Myanmar: too much speed will end in a crash

Our neighbour can avoid a development disaster by conserving its ‘treasures’ now

After decades of isolation Myanmar has flung its doors open to the world to reveal a country overflowing with enormous opportunities. Unlike its neighbours, it need not worry about economic growth. In the eyes of investors, the country is one of the world’s last untapped markets and a treasure store of natural resources. Yet along with the opportunities come consequences and risks.

Myanmar has made it clear it needs foreign capital to boost national development. The foreign currency flowing in with the influx of tourists has provided the first such injection. However, the tourist boom requires a parallel boom in construction of hotels and other infrastructure. The fallout from this explosion of development will be damaging unless the authorities handle it properly. Recent hotel developments creeping onto the ancient temple-strewn plain of Bagan reflect the government’s poor handling of the biggest jewel in Myanmar’s heritage treasure.

But construction on the historical site is just the tip of an iceberg.

Tourism earns Myanmar much-needed foreign currency but is, at the same time, forcing changes that threaten to blight the country’s beauty and character. The government must now come up with legislation to curb the negative consequences of tourism development.

Bagan is being put at risk by weak law enforcement. In September the government ordered hotel developers at the site to suspend all construction. Developers have ignored the order and work proceeds on 20 hotels. Officials from the Department of Archaeology have been barred from entering construction sites.

The irony, of course, is that that the hospitality industry’s encroachment on Bagan will likely tarnish its allure for tourists and damage the economy in the long run. Hope for its preservation now lies in the Unesco World Heritage status being sought for the site. The label would also attract more visitors.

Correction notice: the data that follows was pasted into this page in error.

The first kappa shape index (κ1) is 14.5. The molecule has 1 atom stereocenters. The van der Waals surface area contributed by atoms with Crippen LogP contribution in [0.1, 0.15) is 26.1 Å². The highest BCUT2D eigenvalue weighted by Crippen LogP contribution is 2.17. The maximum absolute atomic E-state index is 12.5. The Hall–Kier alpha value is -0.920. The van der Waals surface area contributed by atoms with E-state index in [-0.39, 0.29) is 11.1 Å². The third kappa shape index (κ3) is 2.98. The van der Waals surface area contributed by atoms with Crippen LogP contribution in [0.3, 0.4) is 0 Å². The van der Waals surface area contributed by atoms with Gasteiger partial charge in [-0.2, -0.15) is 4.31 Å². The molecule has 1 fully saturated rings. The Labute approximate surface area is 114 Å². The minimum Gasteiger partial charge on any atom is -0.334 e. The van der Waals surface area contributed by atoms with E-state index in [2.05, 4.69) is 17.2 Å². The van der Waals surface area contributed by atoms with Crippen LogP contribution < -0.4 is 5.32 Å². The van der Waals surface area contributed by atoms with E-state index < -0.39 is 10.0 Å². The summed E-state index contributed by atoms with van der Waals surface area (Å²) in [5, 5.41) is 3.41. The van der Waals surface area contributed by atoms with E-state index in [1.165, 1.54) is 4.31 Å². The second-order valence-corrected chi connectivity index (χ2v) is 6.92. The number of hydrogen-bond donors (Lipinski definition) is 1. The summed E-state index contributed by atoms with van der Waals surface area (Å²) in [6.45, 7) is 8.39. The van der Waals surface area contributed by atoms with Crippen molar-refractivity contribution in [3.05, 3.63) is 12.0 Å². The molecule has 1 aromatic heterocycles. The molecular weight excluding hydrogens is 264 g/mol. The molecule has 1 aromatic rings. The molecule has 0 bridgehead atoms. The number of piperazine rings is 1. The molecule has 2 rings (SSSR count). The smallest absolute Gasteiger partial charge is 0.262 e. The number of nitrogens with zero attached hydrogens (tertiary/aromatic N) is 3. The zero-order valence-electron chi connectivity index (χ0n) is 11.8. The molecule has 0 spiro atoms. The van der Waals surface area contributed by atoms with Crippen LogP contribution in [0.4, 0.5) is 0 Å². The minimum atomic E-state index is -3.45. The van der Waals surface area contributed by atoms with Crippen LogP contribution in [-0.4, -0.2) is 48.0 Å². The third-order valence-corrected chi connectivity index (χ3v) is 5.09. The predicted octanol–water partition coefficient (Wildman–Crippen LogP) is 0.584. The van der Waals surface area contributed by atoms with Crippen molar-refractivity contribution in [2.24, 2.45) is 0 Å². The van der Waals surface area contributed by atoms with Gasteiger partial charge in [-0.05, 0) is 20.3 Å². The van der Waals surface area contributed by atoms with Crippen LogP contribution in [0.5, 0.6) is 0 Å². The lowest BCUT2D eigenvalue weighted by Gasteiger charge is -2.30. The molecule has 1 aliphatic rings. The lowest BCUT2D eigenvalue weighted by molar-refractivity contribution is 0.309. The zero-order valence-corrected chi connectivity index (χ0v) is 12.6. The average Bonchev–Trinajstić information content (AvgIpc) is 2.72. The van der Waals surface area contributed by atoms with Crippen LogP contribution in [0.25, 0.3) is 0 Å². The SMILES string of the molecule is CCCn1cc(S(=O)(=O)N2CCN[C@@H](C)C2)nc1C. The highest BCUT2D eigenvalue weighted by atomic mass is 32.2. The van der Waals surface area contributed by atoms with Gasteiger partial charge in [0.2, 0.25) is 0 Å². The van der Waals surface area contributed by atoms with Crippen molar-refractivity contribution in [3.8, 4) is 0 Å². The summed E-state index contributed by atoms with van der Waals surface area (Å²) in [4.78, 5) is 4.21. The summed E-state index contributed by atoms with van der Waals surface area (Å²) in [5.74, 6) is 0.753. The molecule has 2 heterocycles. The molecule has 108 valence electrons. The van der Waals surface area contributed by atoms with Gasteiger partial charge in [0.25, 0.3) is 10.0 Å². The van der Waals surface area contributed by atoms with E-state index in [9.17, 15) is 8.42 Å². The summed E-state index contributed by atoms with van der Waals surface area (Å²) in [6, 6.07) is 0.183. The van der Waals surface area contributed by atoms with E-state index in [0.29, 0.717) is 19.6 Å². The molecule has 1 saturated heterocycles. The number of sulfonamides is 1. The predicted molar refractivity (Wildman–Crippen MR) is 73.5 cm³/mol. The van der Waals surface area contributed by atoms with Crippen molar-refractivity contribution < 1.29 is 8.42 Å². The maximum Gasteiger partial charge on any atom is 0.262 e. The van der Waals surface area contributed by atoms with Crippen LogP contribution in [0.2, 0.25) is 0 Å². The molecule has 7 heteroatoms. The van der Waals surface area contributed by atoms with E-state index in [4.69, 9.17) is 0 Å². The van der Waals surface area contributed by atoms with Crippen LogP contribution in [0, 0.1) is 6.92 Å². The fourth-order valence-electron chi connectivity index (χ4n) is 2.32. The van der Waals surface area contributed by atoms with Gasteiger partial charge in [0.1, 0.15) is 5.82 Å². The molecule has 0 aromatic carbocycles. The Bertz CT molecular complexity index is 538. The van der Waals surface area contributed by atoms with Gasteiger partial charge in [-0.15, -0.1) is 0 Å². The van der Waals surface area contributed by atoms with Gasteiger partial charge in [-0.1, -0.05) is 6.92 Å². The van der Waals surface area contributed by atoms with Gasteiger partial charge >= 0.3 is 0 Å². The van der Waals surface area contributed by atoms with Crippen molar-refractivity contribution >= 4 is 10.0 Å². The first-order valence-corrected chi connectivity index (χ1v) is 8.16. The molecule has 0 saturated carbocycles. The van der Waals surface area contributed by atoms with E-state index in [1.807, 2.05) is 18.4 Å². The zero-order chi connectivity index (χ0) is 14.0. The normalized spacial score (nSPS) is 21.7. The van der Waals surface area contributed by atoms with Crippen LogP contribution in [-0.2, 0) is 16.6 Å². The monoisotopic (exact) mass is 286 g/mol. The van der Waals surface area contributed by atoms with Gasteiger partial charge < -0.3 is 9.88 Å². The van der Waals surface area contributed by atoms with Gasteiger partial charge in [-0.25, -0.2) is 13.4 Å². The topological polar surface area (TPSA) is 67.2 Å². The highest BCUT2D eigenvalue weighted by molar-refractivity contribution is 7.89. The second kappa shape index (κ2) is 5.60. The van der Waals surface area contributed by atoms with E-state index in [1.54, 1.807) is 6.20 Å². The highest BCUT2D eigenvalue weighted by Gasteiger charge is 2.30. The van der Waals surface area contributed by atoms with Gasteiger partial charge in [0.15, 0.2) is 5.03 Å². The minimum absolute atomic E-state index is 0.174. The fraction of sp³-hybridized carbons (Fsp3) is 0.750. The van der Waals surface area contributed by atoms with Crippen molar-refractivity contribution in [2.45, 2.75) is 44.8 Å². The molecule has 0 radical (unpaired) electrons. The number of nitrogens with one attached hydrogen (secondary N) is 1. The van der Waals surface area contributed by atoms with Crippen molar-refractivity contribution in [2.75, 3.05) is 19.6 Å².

Bagan is a test case for whether Myanmar can put measures in place to ensure sustainable development. How the country handles its heritage will help dictate whether opportunity is turned into long-term benefit for all.

Bagan could see a mushrooming of hotels that reap a short-lasting tourism boom. Or its ancient forest of 2,500 pagodas and temples could be preserved for generations.

A similar scenario is overtaking the old capital, Yangon, where new high-rise buildings are needed to house the influx of foreign businesspeople and investors. Here also, development will backfire without proper rules that are rigorously enforced. The country’s first building code is still at the drafting stage two years after being mooted. Property developers are already concerned about the delay, which they say could bring problems in years to come.

Rules governing planning and development of heritage sites and cities must be tight at this time of economic growth. The government must strike the right balance between rapid development and conservation of its past. It can avoid development pitfalls by learning from mistakes made in other countries.

Businesses are, naturally, jumping at the opportunities offered by the influx of tourists. So far it has been easy to draw money in. The challenge now is how to channel the flow of new wealth to ensure sustainability. Failure to do so might not matter in the short term, but it will leave a legacy of problems that could hinder the country’s development for generations to come.


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